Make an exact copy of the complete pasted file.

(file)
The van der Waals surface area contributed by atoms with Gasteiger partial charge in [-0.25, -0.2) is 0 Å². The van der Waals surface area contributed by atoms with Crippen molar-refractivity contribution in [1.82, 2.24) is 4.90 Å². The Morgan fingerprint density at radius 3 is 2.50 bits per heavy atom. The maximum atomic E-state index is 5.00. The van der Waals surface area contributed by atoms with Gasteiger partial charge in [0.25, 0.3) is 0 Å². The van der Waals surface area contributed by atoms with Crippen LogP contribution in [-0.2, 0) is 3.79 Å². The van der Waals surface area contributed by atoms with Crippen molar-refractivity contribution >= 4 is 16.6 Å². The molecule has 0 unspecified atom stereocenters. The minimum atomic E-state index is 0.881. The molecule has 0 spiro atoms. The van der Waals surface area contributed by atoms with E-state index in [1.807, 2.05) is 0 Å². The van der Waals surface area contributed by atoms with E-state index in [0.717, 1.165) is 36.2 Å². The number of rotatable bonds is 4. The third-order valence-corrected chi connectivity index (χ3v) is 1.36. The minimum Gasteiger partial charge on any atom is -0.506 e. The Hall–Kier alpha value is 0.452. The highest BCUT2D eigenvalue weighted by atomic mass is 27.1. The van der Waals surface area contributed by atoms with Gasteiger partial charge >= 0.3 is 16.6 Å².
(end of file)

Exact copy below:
The van der Waals surface area contributed by atoms with Gasteiger partial charge in [-0.25, -0.2) is 0 Å². The van der Waals surface area contributed by atoms with Crippen molar-refractivity contribution in [1.82, 2.24) is 4.90 Å². The Morgan fingerprint density at radius 3 is 2.50 bits per heavy atom. The maximum atomic E-state index is 5.00. The van der Waals surface area contributed by atoms with Gasteiger partial charge in [0.25, 0.3) is 0 Å². The van der Waals surface area contributed by atoms with Crippen LogP contribution in [-0.2, 0) is 3.79 Å². The van der Waals surface area contributed by atoms with Crippen molar-refractivity contribution >= 4 is 16.6 Å². The molecule has 0 unspecified atom stereocenters. The minimum atomic E-state index is 0.881. The molecule has 0 spiro atoms. The van der Waals surface area contributed by atoms with E-state index in [1.807, 2.05) is 0 Å². The van der Waals surface area contributed by atoms with E-state index in [0.717, 1.165) is 36.2 Å². The number of rotatable bonds is 4. The third-order valence-corrected chi connectivity index (χ3v) is 1.36. The minimum Gasteiger partial charge on any atom is -0.506 e. The Hall–Kier alpha value is 0.452. The highest BCUT2D eigenvalue weighted by atomic mass is 27.1. The van der Waals surface area contributed by atoms with Gasteiger partial charge >= 0.3 is 16.6 Å².